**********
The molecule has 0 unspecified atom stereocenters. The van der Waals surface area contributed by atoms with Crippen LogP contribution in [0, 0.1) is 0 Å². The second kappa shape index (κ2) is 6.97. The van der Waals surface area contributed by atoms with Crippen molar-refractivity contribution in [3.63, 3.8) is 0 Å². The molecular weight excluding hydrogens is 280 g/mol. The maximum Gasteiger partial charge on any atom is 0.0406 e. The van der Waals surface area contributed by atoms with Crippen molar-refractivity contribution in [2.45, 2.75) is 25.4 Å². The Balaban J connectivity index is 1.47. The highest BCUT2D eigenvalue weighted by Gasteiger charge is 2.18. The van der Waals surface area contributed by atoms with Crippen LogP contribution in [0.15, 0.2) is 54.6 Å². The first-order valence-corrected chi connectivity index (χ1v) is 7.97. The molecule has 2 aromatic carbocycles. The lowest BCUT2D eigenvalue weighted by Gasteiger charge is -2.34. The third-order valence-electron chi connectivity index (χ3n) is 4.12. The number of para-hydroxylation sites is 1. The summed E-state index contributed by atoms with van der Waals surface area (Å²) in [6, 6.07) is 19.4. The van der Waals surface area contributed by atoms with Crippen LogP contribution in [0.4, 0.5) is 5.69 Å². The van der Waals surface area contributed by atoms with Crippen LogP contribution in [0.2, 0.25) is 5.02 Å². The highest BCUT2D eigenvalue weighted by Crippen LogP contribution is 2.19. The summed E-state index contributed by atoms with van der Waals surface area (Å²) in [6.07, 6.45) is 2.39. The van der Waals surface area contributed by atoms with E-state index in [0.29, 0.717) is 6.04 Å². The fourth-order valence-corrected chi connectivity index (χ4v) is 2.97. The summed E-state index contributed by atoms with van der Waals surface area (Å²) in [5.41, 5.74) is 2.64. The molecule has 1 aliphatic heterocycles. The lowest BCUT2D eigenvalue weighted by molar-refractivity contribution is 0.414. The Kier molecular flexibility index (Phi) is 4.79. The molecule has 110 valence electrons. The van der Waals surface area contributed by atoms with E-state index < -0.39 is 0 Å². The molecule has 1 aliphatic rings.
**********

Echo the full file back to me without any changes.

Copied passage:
The molecule has 0 unspecified atom stereocenters. The van der Waals surface area contributed by atoms with Crippen LogP contribution in [0, 0.1) is 0 Å². The second kappa shape index (κ2) is 6.97. The van der Waals surface area contributed by atoms with Crippen molar-refractivity contribution in [3.63, 3.8) is 0 Å². The molecular weight excluding hydrogens is 280 g/mol. The maximum Gasteiger partial charge on any atom is 0.0406 e. The van der Waals surface area contributed by atoms with Crippen molar-refractivity contribution in [2.45, 2.75) is 25.4 Å². The Balaban J connectivity index is 1.47. The highest BCUT2D eigenvalue weighted by Gasteiger charge is 2.18. The van der Waals surface area contributed by atoms with Crippen LogP contribution in [0.15, 0.2) is 54.6 Å². The first-order valence-corrected chi connectivity index (χ1v) is 7.97. The molecule has 2 aromatic carbocycles. The lowest BCUT2D eigenvalue weighted by Gasteiger charge is -2.34. The third-order valence-electron chi connectivity index (χ3n) is 4.12. The number of para-hydroxylation sites is 1. The summed E-state index contributed by atoms with van der Waals surface area (Å²) in [6, 6.07) is 19.4. The van der Waals surface area contributed by atoms with Crippen LogP contribution in [0.4, 0.5) is 5.69 Å². The van der Waals surface area contributed by atoms with Crippen LogP contribution in [0.2, 0.25) is 5.02 Å². The highest BCUT2D eigenvalue weighted by Crippen LogP contribution is 2.19. The summed E-state index contributed by atoms with van der Waals surface area (Å²) in [6.07, 6.45) is 2.39. The van der Waals surface area contributed by atoms with E-state index in [0.29, 0.717) is 6.04 Å². The fourth-order valence-corrected chi connectivity index (χ4v) is 2.97. The summed E-state index contributed by atoms with van der Waals surface area (Å²) in [5.41, 5.74) is 2.64. The molecule has 1 aliphatic heterocycles. The lowest BCUT2D eigenvalue weighted by molar-refractivity contribution is 0.414. The Kier molecular flexibility index (Phi) is 4.79. The molecule has 110 valence electrons. The van der Waals surface area contributed by atoms with E-state index < -0.39 is 0 Å². The molecule has 1 aliphatic rings.